Clubfoot parents worry. Will my child walk? Will it cause her pain? Will he be able to play with friends? Will she be able to go to school?
Imagine a world in which parents don’t have to ask these questions.
An estimated 90% of children born with clubfoot worldwide don’t have access to the treatment they need, but $250 provides complete treatment for one child. This is a problem we can solve.
0 26an hour ago
This picture speaks volumes. Empty homes left destroyed when the 2006 Lebanese war broke out, a UN observer post in oversight and a Syrian Refugee shelter with limited resources. The children wander around in laughter and joy while their parents revealed the true seriousness of what was being unfolded first hand—refuge survival.
On Saturday, Cambridge hosted the South East Regional Training Day which saw members of the network from all over the South East region coming together for a full day of training.
The training was student-led and consisted of three sessions: conflict resolution, how to form an argument, and public speaking.
Cambridge Co-President, and Regional Coordinator on the National Committee, Caitlin Pley, who organised this exciting event, also described the day as “an opportunity for members from different universities to get to know each other, sharing ideas and advice directly from branch to branch, as well as collectively discussing the strategy and direction of the network for the next three years". #sfgh#globalhealth#studentsforglobalhealth#cambridge#sfghcambridge
0 52 hours ago
Drivers for Northern Triangle migration are complex, and as noted through @worldfoodprogramme's 2017 study, the role of food security is critical. This is where biofortified maize can make a difference: it's more nutritious and produces larger harvests, helping farmers earn more and improve livelihoods. Read more about the potential of biofortified maize in our latest op-ed in the Michigan Journal of Public Affairs. Link in bio!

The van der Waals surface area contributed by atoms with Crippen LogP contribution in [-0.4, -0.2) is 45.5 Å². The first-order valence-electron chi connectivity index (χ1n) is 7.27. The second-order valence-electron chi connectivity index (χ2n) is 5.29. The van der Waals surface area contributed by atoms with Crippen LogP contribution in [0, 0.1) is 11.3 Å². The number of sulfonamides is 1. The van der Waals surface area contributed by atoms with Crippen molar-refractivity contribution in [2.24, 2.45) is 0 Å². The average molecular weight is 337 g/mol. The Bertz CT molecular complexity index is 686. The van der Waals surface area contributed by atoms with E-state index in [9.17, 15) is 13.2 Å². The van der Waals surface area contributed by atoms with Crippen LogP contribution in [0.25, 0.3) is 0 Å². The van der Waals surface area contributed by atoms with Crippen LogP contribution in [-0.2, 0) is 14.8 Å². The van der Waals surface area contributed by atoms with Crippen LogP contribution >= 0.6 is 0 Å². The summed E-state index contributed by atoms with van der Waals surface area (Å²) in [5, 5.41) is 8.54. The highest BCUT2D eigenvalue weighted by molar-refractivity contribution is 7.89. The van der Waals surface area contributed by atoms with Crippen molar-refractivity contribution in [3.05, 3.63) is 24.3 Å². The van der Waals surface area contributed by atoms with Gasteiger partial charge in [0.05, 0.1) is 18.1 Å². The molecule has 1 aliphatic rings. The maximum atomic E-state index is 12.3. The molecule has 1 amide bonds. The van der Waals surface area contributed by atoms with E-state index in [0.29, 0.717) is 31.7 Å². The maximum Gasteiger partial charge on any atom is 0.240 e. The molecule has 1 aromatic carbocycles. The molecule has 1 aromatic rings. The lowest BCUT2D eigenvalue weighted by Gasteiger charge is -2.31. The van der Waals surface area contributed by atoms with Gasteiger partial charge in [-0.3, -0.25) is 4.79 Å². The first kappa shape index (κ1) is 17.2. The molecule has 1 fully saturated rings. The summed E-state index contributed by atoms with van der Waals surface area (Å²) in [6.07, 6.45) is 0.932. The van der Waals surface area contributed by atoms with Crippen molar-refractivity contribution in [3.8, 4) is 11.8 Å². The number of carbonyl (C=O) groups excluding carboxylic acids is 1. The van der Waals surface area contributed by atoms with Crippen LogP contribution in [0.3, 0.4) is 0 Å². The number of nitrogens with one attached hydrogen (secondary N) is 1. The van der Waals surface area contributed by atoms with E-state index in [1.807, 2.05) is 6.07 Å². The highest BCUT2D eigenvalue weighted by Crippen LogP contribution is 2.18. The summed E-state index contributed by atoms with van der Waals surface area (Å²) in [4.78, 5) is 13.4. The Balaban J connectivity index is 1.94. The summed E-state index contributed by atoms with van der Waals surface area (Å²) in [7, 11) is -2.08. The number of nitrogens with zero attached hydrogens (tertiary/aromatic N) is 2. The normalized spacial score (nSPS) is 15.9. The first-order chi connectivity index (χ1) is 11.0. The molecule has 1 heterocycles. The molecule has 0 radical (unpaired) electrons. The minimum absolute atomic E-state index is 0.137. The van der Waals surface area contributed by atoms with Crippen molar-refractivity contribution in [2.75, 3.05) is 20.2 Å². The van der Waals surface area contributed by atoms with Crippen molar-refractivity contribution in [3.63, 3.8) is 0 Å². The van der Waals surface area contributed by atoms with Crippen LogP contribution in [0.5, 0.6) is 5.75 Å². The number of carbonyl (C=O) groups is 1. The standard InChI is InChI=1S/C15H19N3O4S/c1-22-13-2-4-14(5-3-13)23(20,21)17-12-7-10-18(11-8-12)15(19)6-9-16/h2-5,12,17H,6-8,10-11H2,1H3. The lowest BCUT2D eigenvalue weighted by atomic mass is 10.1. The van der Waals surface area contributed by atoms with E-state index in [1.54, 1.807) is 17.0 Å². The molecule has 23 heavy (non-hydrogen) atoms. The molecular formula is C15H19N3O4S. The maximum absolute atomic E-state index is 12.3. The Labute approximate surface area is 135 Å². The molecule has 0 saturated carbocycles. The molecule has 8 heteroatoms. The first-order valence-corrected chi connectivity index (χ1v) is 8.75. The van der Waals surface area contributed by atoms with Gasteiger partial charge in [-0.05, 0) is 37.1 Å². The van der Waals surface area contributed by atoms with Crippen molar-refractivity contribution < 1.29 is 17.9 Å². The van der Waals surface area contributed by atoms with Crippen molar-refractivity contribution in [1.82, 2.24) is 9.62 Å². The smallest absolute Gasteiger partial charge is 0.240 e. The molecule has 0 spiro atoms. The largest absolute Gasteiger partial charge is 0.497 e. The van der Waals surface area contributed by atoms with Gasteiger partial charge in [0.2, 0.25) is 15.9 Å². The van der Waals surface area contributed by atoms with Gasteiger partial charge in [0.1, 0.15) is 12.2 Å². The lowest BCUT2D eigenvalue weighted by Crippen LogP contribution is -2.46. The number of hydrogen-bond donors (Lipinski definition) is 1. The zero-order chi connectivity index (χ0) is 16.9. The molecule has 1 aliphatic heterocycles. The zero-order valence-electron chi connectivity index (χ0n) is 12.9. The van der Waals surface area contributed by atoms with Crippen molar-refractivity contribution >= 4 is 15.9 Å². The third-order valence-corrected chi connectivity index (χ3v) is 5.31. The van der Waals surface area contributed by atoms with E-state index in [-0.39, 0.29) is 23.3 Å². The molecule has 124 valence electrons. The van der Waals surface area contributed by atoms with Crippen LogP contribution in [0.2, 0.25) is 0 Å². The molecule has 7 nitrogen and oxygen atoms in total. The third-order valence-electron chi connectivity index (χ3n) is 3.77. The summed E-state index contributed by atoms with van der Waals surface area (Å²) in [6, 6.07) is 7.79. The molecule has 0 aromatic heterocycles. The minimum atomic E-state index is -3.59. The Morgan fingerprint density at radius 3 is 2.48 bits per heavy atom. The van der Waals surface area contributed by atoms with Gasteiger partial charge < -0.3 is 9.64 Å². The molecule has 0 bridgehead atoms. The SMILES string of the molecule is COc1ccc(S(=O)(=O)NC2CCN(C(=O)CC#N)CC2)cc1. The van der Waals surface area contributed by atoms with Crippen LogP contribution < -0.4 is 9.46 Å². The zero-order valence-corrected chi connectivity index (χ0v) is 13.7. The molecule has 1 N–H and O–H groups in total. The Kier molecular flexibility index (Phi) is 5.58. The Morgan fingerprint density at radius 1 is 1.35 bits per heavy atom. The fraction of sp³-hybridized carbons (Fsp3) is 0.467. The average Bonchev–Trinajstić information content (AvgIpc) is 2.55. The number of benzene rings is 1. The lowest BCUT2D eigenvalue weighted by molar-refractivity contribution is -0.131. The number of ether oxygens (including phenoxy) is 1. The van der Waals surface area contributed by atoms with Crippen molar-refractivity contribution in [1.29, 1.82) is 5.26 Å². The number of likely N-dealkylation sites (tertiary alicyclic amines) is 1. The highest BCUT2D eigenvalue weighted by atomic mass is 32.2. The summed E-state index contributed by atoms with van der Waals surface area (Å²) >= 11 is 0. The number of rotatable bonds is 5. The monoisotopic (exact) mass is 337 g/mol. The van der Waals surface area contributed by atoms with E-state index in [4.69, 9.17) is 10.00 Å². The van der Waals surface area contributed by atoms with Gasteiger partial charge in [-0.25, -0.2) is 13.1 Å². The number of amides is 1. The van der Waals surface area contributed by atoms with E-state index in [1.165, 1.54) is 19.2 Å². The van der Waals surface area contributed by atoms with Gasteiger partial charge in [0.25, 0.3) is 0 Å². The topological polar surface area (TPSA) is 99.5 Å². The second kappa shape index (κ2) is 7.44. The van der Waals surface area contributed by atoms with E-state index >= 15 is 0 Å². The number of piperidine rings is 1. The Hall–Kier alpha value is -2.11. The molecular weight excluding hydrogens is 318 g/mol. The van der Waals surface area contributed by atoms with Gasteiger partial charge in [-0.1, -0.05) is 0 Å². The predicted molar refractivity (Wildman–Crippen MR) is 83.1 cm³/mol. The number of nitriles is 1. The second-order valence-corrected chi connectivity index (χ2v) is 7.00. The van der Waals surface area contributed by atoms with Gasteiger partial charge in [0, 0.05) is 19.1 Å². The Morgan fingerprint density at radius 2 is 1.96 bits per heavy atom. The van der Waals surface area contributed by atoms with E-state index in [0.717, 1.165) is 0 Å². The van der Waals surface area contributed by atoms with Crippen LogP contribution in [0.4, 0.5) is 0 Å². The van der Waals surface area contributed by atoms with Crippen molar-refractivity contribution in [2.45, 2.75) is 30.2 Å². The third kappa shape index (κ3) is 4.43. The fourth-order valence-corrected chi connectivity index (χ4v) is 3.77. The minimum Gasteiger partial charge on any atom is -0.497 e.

Su Su Kyi, a 2nd year MPH student, is pictured at a coordination meeting with implementing partners and government officials in Uganda. She was making a presentation on what Uganda Development and Health Associates (UDHA) are doing in Central and Eastern Uganda.
For students interested in maternal and child health, health advocacy or community development, UDHA is one of our current international partners
New CCP research published in Malaria Journal says, "Relatively few studies have included human behavior when measuring exposure to malaria." The findings suggest a shift in focus is needed to halt malaria. 🦟
Read more by following the link in our bio:
What an incredible team and experience! Just got back from a medical mission trip to Belize with BMI where we performed cataract and pterygium surgeries and performed medical eye exams. The pictures really don't do the experience justice but doing this kind of work is one of the most rewarding aspects of being an ophthalmologist! 👀🤓
According to the World Health Organization, cataracts are estimated to be responsible for 51% of world blindness affecting 20 million people! This statistic is shocking considering 5-10 minutes of surgery can significantly restore vision. It takes an organization like BMI to work with the local providers and organizations and many volunteers to safely provide these types of surgeries and I feel privileged to be a part of this great team! 👊
Definitely hard to be away from my family for a whole week but soon enough they'll be a part of the team. But I think my daughter finally knows what I do... "daddy see boo boo on eyes" 😂